Mobile phone as the center of your universe at CES 2013
Andrew Moore-Crispin • January 11, 2013if( has_post_thumbnail( $post_id ) ): ?>
If there’s one overriding theme for this year’s International CES it’s that innovation isn’t dead but it does seem to be taking a nap. There’s plenty of interesting tech on the show floor. However, it’s very much iterative. The phrase we’ve heard no fewer than 100 times (we’re even guilty of saying it a few times ourselves) is “evolutionary, not revolutionary.”
One little publicized trend we’ve seen on the show floor is that of your mobile phone as the center of your universe. Here are a few of the things we saw that speak to this trend.
Ubuntu on your phone
Ubuntu is a user-friendly Linux operating system. For the uninitiated, it’s like Windows or Mac OS in that it runs your computer at the core level and provides the user interface.
While attendees weren’t allowed to interact with the phone running Ubuntu, the demonstration was reasonably impressive. More interesting though was the fact that, when docked, Ubuntu on your phone becomes Ubuntu on the big screen; it looks, acts and indeed is a full computer operating system.
This is not an entirely new concept; Motorola had the Atrix line of accessories that turned your smartphone into a sorta computer if you bought their Atrix Dock accessories. However, in the Ubuntu case, it’s a full, working Ubuntu desktop system that just happens to be running on your phone.
More interesting is the fact that you don’t need to use the free Ubuntu mobile OS (which, it must be pointed out, is not ready for primetime anyway) to get this benefit. Ubuntu for Android which is targeted to launch by the end of the year will let you use your current Android OS on your phone but will turn in to a full Ubuntu computer when docked. It shares the core Linux kernel with the Android operating system which means no rebooting to get to the desktop version of Ubuntu. You receive calls and text messages in the Ubuntu OS when docked.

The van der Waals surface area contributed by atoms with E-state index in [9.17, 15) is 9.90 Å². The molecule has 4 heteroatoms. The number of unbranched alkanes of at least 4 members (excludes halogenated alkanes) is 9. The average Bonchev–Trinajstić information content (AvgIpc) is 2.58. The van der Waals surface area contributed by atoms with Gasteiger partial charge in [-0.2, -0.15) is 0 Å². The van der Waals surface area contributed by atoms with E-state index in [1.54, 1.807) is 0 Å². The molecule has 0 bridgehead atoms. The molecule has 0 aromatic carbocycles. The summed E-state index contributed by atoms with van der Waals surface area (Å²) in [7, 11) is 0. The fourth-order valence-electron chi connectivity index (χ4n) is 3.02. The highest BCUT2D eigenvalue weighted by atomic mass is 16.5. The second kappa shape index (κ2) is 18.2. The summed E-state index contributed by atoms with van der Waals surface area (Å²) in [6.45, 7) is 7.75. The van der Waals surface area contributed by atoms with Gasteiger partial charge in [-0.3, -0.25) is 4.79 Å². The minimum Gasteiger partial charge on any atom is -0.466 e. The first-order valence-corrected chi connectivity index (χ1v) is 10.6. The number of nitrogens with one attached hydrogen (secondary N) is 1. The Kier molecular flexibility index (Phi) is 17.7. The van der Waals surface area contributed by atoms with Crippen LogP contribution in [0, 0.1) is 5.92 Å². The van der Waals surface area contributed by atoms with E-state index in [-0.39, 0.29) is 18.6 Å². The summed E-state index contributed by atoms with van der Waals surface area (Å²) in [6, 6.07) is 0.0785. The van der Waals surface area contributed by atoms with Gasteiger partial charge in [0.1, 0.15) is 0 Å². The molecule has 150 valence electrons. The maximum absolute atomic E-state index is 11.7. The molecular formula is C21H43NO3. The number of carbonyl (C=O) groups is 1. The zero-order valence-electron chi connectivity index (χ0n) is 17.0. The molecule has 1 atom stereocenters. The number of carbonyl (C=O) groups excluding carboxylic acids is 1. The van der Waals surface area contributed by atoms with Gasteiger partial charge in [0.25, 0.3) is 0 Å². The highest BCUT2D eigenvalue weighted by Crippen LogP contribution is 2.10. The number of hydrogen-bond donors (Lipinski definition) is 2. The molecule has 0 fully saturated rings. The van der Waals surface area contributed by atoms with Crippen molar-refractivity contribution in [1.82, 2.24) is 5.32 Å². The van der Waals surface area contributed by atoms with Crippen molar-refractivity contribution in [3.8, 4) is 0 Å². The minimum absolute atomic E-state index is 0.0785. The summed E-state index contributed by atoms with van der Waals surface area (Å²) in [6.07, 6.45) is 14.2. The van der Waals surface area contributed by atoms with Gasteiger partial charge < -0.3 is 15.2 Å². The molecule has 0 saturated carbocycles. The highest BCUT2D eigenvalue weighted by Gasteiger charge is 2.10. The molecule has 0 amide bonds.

It may not be the perfect solution. Especially not in the early days. However, it looks like an excellent first step and anyone already running Ubuntu on a home computer or laptop should certainly take a look when it’s released in the wild.
Another example of phone as center are the various in-dash and dash-mounted entertainment systems and GPS navigation devices. Devices accessing data isn’t new. However, this is the first year we’ve seen the trend move to using your mobile phone’s data connection for things like Internet radio, traffic updates and the like.
Previously, these devices would come with a fee attached so they could access the data network. They would integrate their own cellular radios and would broker deals with carriers for bandwidth. End users would pay a given amount monthly or annually to finance this infrastructure. That’s a trend we’re very happy to see the back of. While some live services do still require a fee, that fee is necessarily lower.
At this year’s show, the in-dash systems and GPS units we saw linked up with the mobile phone to get connected to web services, live traffic and the like.
Parrot’s ASTEROID line is one example. There are three flavors on display at the show with the Smart (pictured) being the top of the line. Even though it’s a true in-dash system that you have installed in your car, replacing your existing car stereo, it connects with your phone for data.
Garmin’s nuvi 3597 is another example. It acknowledges that you already have a smartphone. It comes with a handy app that lets you, for example, find out exactly where you parked. At the top of the nuvi line, you also get things like live traffic data.
It seems at least this lesson has been learned.
And the rest of it
Solar charging solutions for your phone to the usual array of docks, headphones, cases and the like, CES has no shortage of this stuff. The reason is that we don’t just use our phones, we augment them, accessorize and protect them because they’re important to us.
One trend that seems to have really caught fire is the personal speaker that connects to your phone via Bluetooth to pump out the jams, as the kids say (note: the kids totally don’t say this anymore). Jawbone’s JamBox was the first one we saw at last year’s show. Granted, it’s not the most exciting trend going. However, just about every company that makes just about any kind of audio gear seemed to have one.